Cyberattacks by state-backed Russian hackers have destroyed data across dozens of organizations in Ukraine and produced "a chaotic information environment," Microsoft says in a report released Wednesday.
Nearly half the destructive attacks were against critical infrastructure, many times simultaneous to bombings and missile attacks, the report notes.
Microsoft assessed that Russia-aligned threat groups were "pre-positioning for the conflict as early as March 2021," hacking into networks to obtain footholds they could later use to collect "strategic and battlefield intelligence or to facilitate future destructive attacks."
During the war, Russia's cyberattacks "have at times not only degraded the functions of the targeted organizations but sought to disrupt citizens' access to reliable information and critical life services, and to shake confidence in the country's leadership," the company's Digital Security Unit says in the 20-page report.
Kremlin cyber operations "have had an impact in terms of technical disruption of services and causing a chaotic information environment, but Microsoft is not able to evaluate their broader strategic impact," the report says.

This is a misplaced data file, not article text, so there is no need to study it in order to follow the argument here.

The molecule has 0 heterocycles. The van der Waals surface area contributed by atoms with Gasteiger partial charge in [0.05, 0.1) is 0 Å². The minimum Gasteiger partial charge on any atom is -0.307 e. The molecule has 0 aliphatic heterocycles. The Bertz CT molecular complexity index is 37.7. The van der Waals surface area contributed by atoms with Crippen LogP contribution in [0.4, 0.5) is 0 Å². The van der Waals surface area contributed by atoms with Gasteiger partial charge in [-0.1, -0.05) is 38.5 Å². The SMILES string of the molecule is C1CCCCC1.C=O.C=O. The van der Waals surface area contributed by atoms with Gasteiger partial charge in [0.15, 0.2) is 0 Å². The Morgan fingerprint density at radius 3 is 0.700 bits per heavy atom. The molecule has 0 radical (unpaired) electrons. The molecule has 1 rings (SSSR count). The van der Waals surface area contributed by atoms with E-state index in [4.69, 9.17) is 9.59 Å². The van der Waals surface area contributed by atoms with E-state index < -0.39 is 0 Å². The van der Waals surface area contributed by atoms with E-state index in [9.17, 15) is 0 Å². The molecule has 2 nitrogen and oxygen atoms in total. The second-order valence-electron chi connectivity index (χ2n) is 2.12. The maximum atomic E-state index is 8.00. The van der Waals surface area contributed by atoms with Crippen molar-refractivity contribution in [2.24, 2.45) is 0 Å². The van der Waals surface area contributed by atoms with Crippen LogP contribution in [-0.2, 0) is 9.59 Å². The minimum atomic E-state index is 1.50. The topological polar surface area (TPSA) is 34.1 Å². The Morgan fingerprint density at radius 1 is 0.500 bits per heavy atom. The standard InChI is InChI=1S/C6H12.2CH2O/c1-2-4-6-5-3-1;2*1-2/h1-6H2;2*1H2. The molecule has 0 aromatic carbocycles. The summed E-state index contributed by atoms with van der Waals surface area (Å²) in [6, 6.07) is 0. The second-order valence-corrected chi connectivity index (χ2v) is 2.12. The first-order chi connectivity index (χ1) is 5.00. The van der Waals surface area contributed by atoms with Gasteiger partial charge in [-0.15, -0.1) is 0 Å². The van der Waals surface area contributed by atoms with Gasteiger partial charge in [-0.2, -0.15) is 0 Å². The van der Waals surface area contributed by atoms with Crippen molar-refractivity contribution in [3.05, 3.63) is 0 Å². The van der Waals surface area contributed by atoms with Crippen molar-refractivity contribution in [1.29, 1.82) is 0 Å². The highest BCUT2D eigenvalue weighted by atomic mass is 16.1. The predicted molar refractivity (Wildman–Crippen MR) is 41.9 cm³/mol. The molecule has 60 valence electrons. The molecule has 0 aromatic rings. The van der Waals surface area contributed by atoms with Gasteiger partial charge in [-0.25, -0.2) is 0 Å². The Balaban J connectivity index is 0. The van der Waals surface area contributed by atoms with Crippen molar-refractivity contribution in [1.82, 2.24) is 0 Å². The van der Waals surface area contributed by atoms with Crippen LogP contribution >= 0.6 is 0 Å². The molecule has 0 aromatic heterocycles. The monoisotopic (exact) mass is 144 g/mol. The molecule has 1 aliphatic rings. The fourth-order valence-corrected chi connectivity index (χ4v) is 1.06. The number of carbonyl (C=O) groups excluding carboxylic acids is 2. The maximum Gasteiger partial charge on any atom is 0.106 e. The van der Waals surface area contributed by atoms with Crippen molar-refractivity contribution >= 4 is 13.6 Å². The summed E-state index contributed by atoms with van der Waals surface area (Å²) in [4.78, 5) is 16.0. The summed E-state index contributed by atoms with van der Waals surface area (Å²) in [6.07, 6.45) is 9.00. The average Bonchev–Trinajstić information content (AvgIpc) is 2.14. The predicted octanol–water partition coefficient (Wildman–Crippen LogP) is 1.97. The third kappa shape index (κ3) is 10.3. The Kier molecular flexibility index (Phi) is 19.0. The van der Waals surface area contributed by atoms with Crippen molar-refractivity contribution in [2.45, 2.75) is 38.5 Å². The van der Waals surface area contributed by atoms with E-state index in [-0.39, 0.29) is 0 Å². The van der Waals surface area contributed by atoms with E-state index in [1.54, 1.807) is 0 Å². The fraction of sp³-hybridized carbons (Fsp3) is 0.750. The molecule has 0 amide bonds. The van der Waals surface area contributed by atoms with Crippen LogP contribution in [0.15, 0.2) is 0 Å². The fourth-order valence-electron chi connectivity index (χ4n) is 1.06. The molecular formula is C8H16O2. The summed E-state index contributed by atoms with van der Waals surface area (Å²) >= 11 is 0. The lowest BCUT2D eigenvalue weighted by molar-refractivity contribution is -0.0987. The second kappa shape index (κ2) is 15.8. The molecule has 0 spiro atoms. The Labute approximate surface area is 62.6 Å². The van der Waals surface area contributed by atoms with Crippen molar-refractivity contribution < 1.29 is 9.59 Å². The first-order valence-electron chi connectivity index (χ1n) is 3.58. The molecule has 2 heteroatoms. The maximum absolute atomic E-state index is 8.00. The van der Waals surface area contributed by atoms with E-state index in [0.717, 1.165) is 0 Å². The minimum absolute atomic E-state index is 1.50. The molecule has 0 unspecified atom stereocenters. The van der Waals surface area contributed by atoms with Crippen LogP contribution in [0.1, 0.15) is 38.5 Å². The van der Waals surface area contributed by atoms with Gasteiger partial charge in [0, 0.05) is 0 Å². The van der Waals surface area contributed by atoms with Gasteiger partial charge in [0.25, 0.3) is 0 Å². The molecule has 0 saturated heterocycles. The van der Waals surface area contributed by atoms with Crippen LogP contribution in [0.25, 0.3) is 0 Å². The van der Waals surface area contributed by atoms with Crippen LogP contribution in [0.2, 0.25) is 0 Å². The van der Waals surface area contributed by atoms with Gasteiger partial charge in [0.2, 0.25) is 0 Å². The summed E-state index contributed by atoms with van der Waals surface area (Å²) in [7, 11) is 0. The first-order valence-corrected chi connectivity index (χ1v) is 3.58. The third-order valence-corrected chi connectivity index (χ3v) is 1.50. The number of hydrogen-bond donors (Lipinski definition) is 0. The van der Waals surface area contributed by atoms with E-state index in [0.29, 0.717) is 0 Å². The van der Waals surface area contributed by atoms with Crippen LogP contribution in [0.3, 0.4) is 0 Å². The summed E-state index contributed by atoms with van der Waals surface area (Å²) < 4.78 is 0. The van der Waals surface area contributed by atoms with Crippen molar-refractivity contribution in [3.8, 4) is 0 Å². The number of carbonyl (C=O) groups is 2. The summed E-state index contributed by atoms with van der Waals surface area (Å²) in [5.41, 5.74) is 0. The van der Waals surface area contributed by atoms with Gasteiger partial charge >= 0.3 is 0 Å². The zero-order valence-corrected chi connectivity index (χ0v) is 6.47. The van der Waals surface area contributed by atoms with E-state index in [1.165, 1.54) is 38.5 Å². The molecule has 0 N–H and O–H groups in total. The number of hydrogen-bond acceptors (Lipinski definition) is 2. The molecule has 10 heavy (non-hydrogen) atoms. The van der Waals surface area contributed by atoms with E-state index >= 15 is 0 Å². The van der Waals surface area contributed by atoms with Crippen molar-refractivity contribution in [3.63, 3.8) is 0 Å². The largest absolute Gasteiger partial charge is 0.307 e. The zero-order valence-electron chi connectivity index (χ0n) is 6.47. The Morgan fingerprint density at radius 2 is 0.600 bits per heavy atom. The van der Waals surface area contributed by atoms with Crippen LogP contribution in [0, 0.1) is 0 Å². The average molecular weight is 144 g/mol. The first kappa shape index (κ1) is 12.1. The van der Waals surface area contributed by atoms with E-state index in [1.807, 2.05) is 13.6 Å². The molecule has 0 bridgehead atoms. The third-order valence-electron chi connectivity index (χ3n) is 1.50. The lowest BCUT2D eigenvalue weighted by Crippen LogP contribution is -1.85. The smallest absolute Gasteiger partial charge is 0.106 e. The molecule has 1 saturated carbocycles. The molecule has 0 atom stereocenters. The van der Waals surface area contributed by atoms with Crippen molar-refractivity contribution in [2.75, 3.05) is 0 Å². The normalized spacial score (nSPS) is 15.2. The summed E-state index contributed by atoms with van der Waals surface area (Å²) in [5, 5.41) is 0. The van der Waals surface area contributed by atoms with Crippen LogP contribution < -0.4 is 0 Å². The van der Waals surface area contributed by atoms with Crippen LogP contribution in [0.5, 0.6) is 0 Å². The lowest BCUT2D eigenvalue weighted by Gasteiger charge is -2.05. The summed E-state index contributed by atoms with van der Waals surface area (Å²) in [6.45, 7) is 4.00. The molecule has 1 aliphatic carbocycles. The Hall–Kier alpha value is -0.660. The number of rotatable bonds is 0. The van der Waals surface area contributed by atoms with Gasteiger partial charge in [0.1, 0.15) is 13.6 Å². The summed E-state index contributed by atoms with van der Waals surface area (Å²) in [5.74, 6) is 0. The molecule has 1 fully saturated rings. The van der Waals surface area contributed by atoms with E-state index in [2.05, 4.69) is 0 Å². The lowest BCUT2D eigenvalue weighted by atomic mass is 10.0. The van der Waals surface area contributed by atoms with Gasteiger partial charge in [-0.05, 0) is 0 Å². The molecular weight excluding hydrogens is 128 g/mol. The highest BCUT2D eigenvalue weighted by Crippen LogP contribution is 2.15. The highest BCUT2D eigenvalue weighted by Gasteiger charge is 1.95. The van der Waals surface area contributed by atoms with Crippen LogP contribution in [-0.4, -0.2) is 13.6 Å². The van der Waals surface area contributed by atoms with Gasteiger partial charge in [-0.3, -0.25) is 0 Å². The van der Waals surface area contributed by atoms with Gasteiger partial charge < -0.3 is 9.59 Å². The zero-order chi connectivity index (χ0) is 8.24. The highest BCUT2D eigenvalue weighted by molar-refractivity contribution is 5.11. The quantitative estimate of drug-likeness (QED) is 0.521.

Disruption from Russian cyber activity has been more modest than many anticipated ahead of the Feb. 24 invasion, and Microsoft said damaging attacks have "been accompanied by broad espionage and intelligence activities."
Early on, a cyberattack that also affected European broadband users knocked out satellite service to Ukrainian military, police and other institutions. But Ukrainian defenders, aided by outside cybersecurity firms, have also scored victories. Microsoft and Slovakia-based ESET helped them thwart an attempt earlier this month to cut power to millions of Ukrainians.
The report says groups with known or suspected ties with Russia's GRU military intelligence agency have used destructive "wiper" malware "at a pace of two to three incidents a week since the eve of the invasion."
It did not name specific targets but they are known to include telecommunications companies and local, regional and national agencies.
From the invasion onset until April 8, Microsoft said at least eight different malware strains were used in "nearly 40 discrete destructive attacks that permanently destroyed files in hundreds of systems across dozens of organizations in Ukraine."
In an accompanying blog, Microsoft executive Tom Burt noted that the company had also seen "limited espionage attack activity" targeting NATO member states.
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